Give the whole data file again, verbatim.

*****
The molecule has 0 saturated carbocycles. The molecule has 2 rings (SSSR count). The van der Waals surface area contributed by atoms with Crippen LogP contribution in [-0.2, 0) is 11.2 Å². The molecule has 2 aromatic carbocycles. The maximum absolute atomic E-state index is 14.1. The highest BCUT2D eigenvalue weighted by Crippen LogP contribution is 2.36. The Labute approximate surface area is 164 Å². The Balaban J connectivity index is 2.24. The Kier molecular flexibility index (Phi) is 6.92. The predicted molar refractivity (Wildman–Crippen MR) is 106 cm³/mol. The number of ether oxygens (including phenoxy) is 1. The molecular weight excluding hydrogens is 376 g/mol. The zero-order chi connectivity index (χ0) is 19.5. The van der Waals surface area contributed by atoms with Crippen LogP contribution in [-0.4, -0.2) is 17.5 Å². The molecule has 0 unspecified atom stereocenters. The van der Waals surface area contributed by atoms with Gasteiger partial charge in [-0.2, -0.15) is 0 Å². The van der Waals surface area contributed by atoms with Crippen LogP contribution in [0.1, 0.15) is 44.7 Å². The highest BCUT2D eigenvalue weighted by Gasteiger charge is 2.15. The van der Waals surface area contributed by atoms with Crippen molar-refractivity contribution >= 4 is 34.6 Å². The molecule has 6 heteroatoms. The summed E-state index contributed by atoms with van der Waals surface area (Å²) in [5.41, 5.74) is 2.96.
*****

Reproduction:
The molecule has 0 saturated carbocycles. The molecule has 2 rings (SSSR count). The van der Waals surface area contributed by atoms with Crippen LogP contribution in [-0.2, 0) is 11.2 Å². The molecule has 2 aromatic carbocycles. The maximum absolute atomic E-state index is 14.1. The highest BCUT2D eigenvalue weighted by Crippen LogP contribution is 2.36. The Labute approximate surface area is 164 Å². The Balaban J connectivity index is 2.24. The Kier molecular flexibility index (Phi) is 6.92. The predicted molar refractivity (Wildman–Crippen MR) is 106 cm³/mol. The number of ether oxygens (including phenoxy) is 1. The molecular weight excluding hydrogens is 376 g/mol. The zero-order chi connectivity index (χ0) is 19.5. The van der Waals surface area contributed by atoms with Crippen LogP contribution in [-0.4, -0.2) is 17.5 Å². The molecule has 0 unspecified atom stereocenters. The van der Waals surface area contributed by atoms with Gasteiger partial charge in [-0.2, -0.15) is 0 Å². The van der Waals surface area contributed by atoms with Crippen LogP contribution in [0.1, 0.15) is 44.7 Å². The highest BCUT2D eigenvalue weighted by Gasteiger charge is 2.15. The van der Waals surface area contributed by atoms with Crippen molar-refractivity contribution >= 4 is 34.6 Å². The molecule has 6 heteroatoms. The summed E-state index contributed by atoms with van der Waals surface area (Å²) in [5.41, 5.74) is 2.96.